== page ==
In a January 9 letter to US Rep. Bill Tauzin, Republican from Louisiana and head of the House Energy and Commerce Committee, an anonymous group of Kmart employees said they were willing to come forward with new allegations of corruption inside the company. The group of “concerned employees” asserted that “many things continue to be wrong at Kmart,” adding, “The company has not fully cleaned its house of corrupt executives and Kmart’s future is seriously jeopardized by its continuing failure to do so.” The letter writers promised to “provide incontrovertible evidence of the corruption that devastated our company,” and said they planned to invoke protections offered by the False Claims Act and Michigan Whistleblowers’ Protection Act if necessary.

Kmart has been the subject of three probes, by the FBI, the Energy and Commerce Committee and the Securities and Exchange Commission.

In other major layoffs:

Retailer J.C. Penney announced plans January 10 to cut 2,000 jobs from its slumping catalogue business. The company said it would close its Atlanta catalogue center and telemarketing offices in Atlanta and Lenexa, Kansas. J.C. Penney, which also operates the Eckerd drug store chain, employs some 250,000 people. Combined results for stores and the catalogue unit were expected to be down for the 2002 holiday season.

Officials at Buffalo, New York-based M&T Bank reported that more than 1,100 employees will be laid off at Allfirst, as part of its acquisition of the Baltimore bank from Allied Irish Banks. The majority of the cuts will be in Maryland. The largest shareholder of M&T is billionaire Warren Buffett. Allied Irish announced the sale in September, seven months after discovering $691 million in losses at Allfirst by its senior foreign-exchange dealer.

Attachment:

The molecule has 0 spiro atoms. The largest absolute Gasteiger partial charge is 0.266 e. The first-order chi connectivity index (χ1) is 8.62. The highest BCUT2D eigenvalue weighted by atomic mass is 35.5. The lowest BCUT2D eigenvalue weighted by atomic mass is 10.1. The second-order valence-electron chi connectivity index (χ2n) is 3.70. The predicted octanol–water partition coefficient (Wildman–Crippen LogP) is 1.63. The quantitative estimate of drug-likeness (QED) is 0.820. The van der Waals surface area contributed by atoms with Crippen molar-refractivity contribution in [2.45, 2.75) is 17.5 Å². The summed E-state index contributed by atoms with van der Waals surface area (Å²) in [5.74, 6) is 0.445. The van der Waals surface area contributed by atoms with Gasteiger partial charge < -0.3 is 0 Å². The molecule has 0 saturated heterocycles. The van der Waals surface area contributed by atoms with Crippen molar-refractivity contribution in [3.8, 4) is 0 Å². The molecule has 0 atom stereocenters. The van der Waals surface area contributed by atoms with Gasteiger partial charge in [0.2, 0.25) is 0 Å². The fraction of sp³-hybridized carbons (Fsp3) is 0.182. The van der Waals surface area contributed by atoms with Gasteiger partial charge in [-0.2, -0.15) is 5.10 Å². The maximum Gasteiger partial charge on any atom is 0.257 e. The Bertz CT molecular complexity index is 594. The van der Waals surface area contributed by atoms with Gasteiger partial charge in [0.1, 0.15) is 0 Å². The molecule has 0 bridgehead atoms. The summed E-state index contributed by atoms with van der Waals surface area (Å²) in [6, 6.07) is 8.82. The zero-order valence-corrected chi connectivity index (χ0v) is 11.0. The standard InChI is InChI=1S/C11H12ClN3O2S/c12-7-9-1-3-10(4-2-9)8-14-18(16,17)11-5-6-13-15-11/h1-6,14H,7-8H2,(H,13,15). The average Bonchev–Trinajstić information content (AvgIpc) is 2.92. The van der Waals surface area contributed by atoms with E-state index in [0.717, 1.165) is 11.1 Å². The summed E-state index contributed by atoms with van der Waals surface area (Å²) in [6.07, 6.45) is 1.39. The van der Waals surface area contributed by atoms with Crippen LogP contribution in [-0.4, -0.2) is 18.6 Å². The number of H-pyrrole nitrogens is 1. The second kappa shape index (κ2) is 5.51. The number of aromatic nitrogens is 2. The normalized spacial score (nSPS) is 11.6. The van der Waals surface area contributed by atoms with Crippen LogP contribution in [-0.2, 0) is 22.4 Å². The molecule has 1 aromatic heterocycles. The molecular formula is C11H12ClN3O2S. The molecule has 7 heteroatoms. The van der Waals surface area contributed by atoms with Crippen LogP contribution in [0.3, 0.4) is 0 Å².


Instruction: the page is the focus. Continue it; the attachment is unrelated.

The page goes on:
Best Buy, the leading US electronics chain, cut 700 jobs when it closed 107 Musicland stores in early January. A lackluster music industry and a decline in mall customer traffic has hurt sales and profits at Musicland.

The largest US tiremaker, Goodyear Tire & Rubber of Akron, Ohio, reported plans January 16 to cut more than 700 salaried jobs at its corporate headquarters and North American tire operations in order to cut costs. Goodyear, which employs 92,000 people worldwide, is under pressure from a declining market share in North America. The job cuts will be completed before March 31.

In other economic news, a leading measurement of consumer confidence declined further in January as fears of war with Iraq and bleak job prospects have made Americans more pessimistic about the economy. The University of Michigan’s preliminary January consumer sentiment index fell to 83.7 from 86.7 in December. According to Reuters, the decline “confounded” economists who had expected it to remain unchanged. Cary Leahey, senior economist at Deutsche Bank Securities, commented, “It’s reflecting geopolitical concerns and the jobless recovery.”

The National Bureau of Economic Research (NBER), the accepted arbiters on when recessions begin and end, declined once again January 15 to declare the recession that commenced in March 2001 at an end. More time, the NBER statement declared, was needed to be sure that a renewed slump would “be a separate recession, not a continuation of a past one.” The group was particularly troubled by the loss of 181,000 jobs in November and December.